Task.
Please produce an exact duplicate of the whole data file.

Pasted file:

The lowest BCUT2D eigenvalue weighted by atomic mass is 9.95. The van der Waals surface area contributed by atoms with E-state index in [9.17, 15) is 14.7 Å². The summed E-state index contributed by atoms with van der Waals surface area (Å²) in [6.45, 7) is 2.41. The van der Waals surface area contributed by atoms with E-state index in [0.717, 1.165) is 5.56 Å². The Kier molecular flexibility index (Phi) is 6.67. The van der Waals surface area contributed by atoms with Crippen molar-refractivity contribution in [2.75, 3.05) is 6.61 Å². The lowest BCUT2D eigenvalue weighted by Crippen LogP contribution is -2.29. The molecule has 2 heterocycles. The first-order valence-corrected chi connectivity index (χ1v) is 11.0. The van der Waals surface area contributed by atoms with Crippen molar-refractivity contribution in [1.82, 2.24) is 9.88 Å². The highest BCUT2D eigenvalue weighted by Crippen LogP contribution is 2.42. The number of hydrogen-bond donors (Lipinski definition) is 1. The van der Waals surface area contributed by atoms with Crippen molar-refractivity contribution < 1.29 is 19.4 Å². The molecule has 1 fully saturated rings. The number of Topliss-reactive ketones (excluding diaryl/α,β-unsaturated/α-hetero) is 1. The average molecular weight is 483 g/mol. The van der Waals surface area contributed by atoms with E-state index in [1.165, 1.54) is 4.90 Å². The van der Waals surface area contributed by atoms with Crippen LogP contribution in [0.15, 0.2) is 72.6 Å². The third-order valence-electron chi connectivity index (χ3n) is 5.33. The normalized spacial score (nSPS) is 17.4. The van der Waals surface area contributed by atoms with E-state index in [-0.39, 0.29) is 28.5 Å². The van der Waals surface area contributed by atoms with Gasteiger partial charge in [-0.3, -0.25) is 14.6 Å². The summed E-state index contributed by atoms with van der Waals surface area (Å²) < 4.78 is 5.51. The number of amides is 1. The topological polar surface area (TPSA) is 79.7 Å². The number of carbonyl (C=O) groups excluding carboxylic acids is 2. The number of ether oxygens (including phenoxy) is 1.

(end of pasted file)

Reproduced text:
The lowest BCUT2D eigenvalue weighted by atomic mass is 9.95. The van der Waals surface area contributed by atoms with E-state index in [9.17, 15) is 14.7 Å². The summed E-state index contributed by atoms with van der Waals surface area (Å²) in [6.45, 7) is 2.41. The van der Waals surface area contributed by atoms with E-state index in [0.717, 1.165) is 5.56 Å². The Kier molecular flexibility index (Phi) is 6.67. The van der Waals surface area contributed by atoms with Crippen molar-refractivity contribution in [2.75, 3.05) is 6.61 Å². The lowest BCUT2D eigenvalue weighted by Crippen LogP contribution is -2.29. The molecule has 2 heterocycles. The first-order valence-corrected chi connectivity index (χ1v) is 11.0. The van der Waals surface area contributed by atoms with Crippen molar-refractivity contribution in [1.82, 2.24) is 9.88 Å². The highest BCUT2D eigenvalue weighted by Crippen LogP contribution is 2.42. The number of hydrogen-bond donors (Lipinski definition) is 1. The van der Waals surface area contributed by atoms with Crippen molar-refractivity contribution < 1.29 is 19.4 Å². The molecule has 1 fully saturated rings. The number of Topliss-reactive ketones (excluding diaryl/α,β-unsaturated/α-hetero) is 1. The average molecular weight is 483 g/mol. The van der Waals surface area contributed by atoms with E-state index in [1.165, 1.54) is 4.90 Å². The van der Waals surface area contributed by atoms with Crippen LogP contribution in [0.15, 0.2) is 72.6 Å². The third-order valence-electron chi connectivity index (χ3n) is 5.33. The normalized spacial score (nSPS) is 17.4. The van der Waals surface area contributed by atoms with E-state index in [-0.39, 0.29) is 28.5 Å². The van der Waals surface area contributed by atoms with Gasteiger partial charge in [-0.3, -0.25) is 14.6 Å². The summed E-state index contributed by atoms with van der Waals surface area (Å²) < 4.78 is 5.51. The number of amides is 1. The topological polar surface area (TPSA) is 79.7 Å². The number of carbonyl (C=O) groups excluding carboxylic acids is 2. The number of ether oxygens (including phenoxy) is 1.